Kelly Joe Phelps's first three albums established the young guitarist as one of the guiding lights of slide playing, as well as a folk/blues songwriter of incredible passion and grace. All three -- 1994's Lead Me On, 1997's Roll Away the Stone, and 1999's Shine Eyed Mister Zen -- were stripped-down showcases of Phelps's considerable gifts, illuminated in the glare of a single spotlight, as Phelps used his indie debut and major label follow-ups to document the naked beauty of his one-man live show. With his fourth album, Sky Like a Broken Clock, Phelps and producer/Rykodisc President George Howard concoct a slightly different atmosphere, in which Phelps's songs can breathe. The idea of adding a bassist and drummer against whom Phelps could play came just after he began writing more lyrically focused songs, signaling a growth that necessitated a slight change in direction. Thankfully, Phelps and Howard haven't tinkered with Phelps's core sound to the extent that it's unrecognizable.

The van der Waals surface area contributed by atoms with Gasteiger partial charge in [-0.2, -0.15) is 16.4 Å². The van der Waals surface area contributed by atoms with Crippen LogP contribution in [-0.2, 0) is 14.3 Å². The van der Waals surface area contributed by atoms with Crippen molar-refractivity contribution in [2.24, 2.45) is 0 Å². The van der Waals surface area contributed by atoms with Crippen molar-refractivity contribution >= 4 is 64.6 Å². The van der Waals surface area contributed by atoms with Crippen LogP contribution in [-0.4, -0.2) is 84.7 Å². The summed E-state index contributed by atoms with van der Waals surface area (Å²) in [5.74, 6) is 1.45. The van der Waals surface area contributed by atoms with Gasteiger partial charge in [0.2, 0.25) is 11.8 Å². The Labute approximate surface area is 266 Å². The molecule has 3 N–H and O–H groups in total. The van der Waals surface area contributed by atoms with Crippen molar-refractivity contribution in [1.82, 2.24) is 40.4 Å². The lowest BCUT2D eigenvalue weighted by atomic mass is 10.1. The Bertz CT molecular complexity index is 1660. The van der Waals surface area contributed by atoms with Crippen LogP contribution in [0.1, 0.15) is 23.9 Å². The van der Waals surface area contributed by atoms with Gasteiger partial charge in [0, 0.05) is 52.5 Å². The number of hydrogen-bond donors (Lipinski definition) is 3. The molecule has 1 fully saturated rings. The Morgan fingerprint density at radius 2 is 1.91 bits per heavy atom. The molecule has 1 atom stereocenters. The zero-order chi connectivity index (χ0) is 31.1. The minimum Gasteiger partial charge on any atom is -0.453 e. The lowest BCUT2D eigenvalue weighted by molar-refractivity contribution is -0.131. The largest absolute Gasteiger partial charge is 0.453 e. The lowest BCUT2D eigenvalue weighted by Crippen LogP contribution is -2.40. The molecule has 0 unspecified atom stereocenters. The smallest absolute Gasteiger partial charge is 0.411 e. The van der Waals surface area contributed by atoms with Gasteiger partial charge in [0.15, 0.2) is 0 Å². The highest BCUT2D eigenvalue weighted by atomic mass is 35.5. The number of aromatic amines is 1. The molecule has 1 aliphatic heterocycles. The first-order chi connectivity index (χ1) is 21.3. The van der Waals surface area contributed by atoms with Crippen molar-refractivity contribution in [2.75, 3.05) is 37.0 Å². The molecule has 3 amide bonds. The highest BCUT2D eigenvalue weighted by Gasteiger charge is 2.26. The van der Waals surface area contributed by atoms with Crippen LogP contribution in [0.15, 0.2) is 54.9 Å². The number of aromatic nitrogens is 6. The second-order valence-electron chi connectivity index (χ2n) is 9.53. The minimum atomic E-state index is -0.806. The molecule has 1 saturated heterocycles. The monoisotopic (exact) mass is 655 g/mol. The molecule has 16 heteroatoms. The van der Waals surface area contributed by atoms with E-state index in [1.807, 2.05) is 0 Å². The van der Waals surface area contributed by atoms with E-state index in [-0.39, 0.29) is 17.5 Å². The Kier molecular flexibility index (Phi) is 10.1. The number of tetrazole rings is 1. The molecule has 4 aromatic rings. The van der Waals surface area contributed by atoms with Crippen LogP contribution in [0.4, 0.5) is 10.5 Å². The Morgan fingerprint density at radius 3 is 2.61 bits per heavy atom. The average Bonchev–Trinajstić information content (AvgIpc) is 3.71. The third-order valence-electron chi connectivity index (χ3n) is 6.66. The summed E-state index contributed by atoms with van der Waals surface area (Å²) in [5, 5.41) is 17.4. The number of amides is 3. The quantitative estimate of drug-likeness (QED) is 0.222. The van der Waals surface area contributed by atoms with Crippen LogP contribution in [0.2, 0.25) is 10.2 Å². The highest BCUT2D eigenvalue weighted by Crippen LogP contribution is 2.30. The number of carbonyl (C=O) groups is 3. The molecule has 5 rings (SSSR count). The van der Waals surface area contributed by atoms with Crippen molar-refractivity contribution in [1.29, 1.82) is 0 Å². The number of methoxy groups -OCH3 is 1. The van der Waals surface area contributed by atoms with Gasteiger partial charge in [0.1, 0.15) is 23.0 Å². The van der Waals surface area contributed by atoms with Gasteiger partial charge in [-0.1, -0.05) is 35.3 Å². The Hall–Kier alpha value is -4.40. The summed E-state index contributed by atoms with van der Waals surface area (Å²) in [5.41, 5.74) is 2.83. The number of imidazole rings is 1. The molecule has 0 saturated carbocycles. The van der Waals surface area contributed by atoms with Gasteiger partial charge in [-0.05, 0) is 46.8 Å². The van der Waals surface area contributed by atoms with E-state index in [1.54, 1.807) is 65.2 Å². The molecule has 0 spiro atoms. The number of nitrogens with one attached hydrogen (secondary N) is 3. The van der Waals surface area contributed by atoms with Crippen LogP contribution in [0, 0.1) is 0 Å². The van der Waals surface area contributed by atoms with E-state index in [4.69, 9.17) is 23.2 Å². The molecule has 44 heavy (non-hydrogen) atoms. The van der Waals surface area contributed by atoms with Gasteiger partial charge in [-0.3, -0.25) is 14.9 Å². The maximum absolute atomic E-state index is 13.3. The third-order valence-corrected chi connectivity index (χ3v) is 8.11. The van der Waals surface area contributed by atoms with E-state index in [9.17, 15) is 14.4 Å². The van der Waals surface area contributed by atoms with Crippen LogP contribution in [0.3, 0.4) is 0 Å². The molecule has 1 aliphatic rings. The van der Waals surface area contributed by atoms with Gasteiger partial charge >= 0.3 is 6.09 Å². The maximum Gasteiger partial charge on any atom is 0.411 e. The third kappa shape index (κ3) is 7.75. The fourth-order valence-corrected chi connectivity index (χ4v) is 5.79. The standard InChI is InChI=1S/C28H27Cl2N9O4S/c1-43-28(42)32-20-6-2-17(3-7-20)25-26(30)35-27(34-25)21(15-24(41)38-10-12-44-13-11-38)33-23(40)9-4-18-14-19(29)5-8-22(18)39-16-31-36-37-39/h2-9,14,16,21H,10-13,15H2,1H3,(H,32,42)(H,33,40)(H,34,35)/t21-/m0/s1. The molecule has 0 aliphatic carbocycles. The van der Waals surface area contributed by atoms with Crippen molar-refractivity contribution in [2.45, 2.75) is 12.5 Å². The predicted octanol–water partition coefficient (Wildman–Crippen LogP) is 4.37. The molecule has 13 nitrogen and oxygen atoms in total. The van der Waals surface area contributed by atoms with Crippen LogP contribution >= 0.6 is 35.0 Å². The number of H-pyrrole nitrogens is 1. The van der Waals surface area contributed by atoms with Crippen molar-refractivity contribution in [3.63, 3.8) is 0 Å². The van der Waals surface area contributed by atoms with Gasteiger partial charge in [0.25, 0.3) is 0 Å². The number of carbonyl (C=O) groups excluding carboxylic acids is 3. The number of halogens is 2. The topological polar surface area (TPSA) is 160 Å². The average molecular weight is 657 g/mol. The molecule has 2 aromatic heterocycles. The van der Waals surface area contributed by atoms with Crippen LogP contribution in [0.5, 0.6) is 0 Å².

The bass and drums that accompany Phelps on Sky Like a Broken Clock come courtesy of two fine players -- Tom Waits bassist Larry Taylor and Morphine drummer Billy Conway, both of whom know a thing or two about subtlety and space. Phelps, feeling that he's thoroughly examined his slide talents, takes this opportunity to flesh out his songs and find his place in front of an ensemble. Although "Beggar's Oil" puts Phelps in familiar man-and-guitar territory, the rest of Broken Clock is a wildly successful transition from what he usually has done by himself. Taylor, Conway, cellist David Henry, and keyboardist Tom West all combine to make a sound that's as sparse and vulnerable as anything that Phelps has accomplished on his own and stays true to his dark and seductive sonic vision.